BreakThru Learner Series: Academic Probation or Warning Table of Contents How Do You Wind Up on Academic Probation? Hopefully if…
Hopefully if you're reading this you aren't already on academic probation / academic warning. But, if you are on academic probation - BreakThru is exactly where you want to be. This article will give you frank advice on what you need to do next.
We also encourage you to talk to mentors on the site and get their feedback because if your dream is to become a doctor, then you need a heed this very serious warning sign that your college is sending you and take steps to mitigate the problem.
This requires a fully thought-out strategy to not only get off of academic probation, but also signal to future medical schools that you are still a competitive applicant.
However, before we talk about strategies and moving forward, let's discuss how one gets to be on the academic probation list...
Basically the way you wind up on Academic Probation is by Failing (or just barely passing) your classes. There are so many reasons why you might fail to meet sufficient academic progress. We won't get into them all, but you should know why you're this jeopardy. Before we get there, let's give you a little bit of hope. Read a comment from BreakThru's founder, Dr. Nathan Carroll and his experience with academic probation.
"I was on academic probation a few times in college. I think I just wasn't focused enough, I also didn't know what I wanted to do with my life (This was before I decided to go to medical school). Transcripts with a history of academic probation definitely made getting into medical school harder. I had to remediate classes to show I could do the work. I made sure to complete a post-bacc at the same school that I was academic probation at to show how much I grew as student and an individual. All this hard work resulted in me getting into my top choice medical school. So, it's not impossible, but if you're hoping to go right from undergrad to medical school, Academic Probation is going to make it harder."
Simply put you need to start doing well in your classes! What happens is the school will place you on probation, then monitor your progress for the next semester. They'll often require you raise your GPA + Earn some minimum grades (Think C or better) for a semester. You really need to meet with your academic advisor and understand EXACTLY what you need to do. It's important to get the exact parameters!
That being said, you might be panicking a bit right now. After all, you have plans to be a doctor, you know how competitive it is to get into medical school, and now you have both a red flag AND a weakened GPA.
The most important thing for you to do right now is to figure out what went wrong. Figure this out before speaking to your academic advisor. If you go to them and say "I dunno how this happened." How can they possibly help you? If you are serious about getting into medical school, what you need the most right now is to be brutally honest with yourself. Can you be brutally honest with yourself?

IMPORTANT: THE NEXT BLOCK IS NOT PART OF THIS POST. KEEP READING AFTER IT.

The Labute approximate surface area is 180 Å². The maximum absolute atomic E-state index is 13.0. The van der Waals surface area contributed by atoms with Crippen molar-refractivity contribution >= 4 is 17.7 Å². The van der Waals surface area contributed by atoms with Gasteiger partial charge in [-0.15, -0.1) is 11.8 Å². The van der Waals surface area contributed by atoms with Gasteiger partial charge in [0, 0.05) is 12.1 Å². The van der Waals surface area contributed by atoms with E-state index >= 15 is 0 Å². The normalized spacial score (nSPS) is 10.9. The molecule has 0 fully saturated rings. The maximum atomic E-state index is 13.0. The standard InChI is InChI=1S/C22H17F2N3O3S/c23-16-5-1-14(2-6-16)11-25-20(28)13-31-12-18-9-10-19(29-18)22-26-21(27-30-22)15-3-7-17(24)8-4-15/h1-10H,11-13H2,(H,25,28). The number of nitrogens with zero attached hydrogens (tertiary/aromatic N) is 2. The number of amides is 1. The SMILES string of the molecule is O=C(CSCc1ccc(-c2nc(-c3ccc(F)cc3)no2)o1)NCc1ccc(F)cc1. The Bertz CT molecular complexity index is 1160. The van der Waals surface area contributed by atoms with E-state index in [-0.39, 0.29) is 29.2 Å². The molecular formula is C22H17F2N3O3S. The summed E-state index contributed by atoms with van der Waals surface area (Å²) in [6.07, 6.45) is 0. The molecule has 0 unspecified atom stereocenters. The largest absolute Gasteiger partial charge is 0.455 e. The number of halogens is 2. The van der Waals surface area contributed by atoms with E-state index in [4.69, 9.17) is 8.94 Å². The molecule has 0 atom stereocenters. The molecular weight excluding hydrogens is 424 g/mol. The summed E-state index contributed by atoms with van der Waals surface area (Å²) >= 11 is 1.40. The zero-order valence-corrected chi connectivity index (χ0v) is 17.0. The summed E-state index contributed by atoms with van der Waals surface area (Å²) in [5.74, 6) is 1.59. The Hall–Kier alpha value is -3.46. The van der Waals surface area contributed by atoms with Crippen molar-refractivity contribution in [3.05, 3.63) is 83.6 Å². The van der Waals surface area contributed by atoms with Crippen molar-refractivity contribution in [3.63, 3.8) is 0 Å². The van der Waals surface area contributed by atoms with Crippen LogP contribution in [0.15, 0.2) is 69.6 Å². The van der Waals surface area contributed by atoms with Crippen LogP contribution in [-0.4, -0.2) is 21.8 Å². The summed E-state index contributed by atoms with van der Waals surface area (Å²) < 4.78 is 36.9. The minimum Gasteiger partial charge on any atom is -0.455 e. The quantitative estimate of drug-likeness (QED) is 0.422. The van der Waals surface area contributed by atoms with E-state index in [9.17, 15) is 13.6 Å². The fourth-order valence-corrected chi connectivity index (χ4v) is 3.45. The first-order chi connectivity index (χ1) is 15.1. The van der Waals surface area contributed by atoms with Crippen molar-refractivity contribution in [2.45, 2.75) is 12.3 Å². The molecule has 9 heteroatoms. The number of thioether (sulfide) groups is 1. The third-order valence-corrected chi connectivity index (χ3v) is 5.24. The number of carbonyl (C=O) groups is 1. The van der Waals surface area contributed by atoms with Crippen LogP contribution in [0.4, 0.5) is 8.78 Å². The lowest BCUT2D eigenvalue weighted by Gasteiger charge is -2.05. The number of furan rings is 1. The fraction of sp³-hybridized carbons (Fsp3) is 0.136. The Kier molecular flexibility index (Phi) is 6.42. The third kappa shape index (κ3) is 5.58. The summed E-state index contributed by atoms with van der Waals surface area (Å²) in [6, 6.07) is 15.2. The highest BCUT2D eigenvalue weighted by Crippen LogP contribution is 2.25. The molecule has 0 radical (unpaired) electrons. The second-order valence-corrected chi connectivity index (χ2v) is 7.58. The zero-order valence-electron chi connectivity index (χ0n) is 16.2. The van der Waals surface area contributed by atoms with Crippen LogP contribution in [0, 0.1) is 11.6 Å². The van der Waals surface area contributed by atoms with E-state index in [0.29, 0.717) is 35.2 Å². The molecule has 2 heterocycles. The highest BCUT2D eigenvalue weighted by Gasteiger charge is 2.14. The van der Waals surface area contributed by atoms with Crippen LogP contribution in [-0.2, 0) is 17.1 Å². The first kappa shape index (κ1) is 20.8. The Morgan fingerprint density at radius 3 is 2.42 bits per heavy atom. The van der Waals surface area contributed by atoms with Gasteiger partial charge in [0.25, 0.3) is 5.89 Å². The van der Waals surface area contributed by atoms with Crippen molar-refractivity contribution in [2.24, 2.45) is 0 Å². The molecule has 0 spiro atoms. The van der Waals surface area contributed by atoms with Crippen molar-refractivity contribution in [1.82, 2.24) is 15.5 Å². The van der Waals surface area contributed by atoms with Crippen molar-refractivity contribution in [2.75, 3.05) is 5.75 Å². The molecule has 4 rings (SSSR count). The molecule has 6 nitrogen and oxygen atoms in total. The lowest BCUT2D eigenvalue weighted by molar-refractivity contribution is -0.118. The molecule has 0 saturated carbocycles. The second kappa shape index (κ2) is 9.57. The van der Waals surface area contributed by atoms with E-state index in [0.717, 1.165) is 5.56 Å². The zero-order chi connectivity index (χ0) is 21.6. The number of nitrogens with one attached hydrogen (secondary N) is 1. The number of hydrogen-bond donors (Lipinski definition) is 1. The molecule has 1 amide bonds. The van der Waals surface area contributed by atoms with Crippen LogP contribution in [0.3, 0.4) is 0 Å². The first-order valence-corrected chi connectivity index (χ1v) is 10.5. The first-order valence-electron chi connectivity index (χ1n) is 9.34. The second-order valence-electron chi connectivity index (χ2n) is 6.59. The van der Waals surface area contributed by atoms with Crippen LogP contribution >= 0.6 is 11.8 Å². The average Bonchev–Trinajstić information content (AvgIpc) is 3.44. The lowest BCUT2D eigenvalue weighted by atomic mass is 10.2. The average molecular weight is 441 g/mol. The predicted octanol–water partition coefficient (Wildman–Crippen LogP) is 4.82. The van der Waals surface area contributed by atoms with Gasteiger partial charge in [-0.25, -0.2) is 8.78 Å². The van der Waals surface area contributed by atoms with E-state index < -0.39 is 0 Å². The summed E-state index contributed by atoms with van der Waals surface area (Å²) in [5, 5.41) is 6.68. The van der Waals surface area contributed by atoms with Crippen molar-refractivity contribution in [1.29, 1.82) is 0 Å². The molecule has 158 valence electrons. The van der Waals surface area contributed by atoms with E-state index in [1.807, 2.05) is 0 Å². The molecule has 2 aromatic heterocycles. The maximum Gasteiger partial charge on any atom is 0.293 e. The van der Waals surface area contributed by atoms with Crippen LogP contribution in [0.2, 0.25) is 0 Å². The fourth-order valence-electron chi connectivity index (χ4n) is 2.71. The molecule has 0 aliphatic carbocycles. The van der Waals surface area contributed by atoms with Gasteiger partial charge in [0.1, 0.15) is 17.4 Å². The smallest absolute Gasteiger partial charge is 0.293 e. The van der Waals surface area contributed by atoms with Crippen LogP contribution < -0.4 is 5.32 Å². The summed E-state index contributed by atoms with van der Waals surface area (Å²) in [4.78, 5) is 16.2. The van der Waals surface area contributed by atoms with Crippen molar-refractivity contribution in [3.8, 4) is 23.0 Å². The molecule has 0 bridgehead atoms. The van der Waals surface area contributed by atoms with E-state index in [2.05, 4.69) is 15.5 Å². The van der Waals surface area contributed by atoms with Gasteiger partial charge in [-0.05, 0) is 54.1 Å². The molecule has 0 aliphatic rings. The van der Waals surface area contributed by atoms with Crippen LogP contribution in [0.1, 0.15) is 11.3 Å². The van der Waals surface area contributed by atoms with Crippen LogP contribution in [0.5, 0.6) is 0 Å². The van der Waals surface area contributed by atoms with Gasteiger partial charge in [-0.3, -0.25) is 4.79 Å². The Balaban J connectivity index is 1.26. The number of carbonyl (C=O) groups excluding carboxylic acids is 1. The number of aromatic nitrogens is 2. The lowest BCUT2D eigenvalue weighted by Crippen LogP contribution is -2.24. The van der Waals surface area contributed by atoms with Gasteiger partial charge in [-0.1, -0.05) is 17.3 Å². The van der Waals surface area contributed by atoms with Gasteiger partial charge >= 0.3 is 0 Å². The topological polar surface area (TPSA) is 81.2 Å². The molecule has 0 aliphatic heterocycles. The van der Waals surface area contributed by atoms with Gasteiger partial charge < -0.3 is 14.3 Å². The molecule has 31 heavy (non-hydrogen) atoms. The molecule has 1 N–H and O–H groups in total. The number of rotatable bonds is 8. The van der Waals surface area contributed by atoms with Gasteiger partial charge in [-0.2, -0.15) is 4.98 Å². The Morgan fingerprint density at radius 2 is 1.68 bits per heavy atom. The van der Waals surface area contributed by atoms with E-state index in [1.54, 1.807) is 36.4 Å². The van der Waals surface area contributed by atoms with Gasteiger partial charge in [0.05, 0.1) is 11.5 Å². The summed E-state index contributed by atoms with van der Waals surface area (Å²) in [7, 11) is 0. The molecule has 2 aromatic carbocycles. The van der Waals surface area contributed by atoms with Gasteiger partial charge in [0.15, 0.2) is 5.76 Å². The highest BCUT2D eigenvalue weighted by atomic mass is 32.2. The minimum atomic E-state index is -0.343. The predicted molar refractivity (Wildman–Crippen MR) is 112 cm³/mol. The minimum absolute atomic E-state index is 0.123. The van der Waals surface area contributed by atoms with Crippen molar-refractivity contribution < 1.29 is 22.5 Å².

For more practical advice on how to identify academic problems you're having - read our article "Help I Failed My..." This will take you through a process of problem-solving to identify your problem, find a solution, hold yourself accountable, and succeed!
Good News. There are only a few red flags so big that you'll never get into a medical school. Academic probation isn't a felony, or even a misdemeanor, it's a transient state of poor academic performance. One semester of academic warning or probation alone shouldn't keep you from ever becoming a doctor.
That being said, it will almost certainly hurt your competitiveness - unless you have an extremely legitimate and compelling reason. Also, as we said earlier, if you are on academic probation after several semesters of poor grades... that's going to be hard (but not impossible) to come back from. You may also have to consider other medical school options. Such as international medical schools.
If something did happen that was out of your control, let med school admissions know about it in your personal statement or secondary. However, excuses like "I had a really hard semester" or "I was distracted by academics and work" are insufficient. If you are in doubt, ask one (or more) of our mentors for their advice.
The very best things you can do is learn something from the experience, and be honest with yourself, and the admissions committee.
Try to turn the academic probation into a learning experience and demonstrate that you've grown because of it. The demonstration part is the most important. Excuses won't get you far, but actions showing changes in behaviors and changes in thinking will help. If you can do that you can potentially turn a weakness into a unique strength.
But never forget that we're here to help. Do you have a question about something you just read in our BreakThru Learner Series?
Use the BreakThru Feed to Ask and Inspire others with your questions. Our Medical Student Mentors are always here to help you, for free, anytime.
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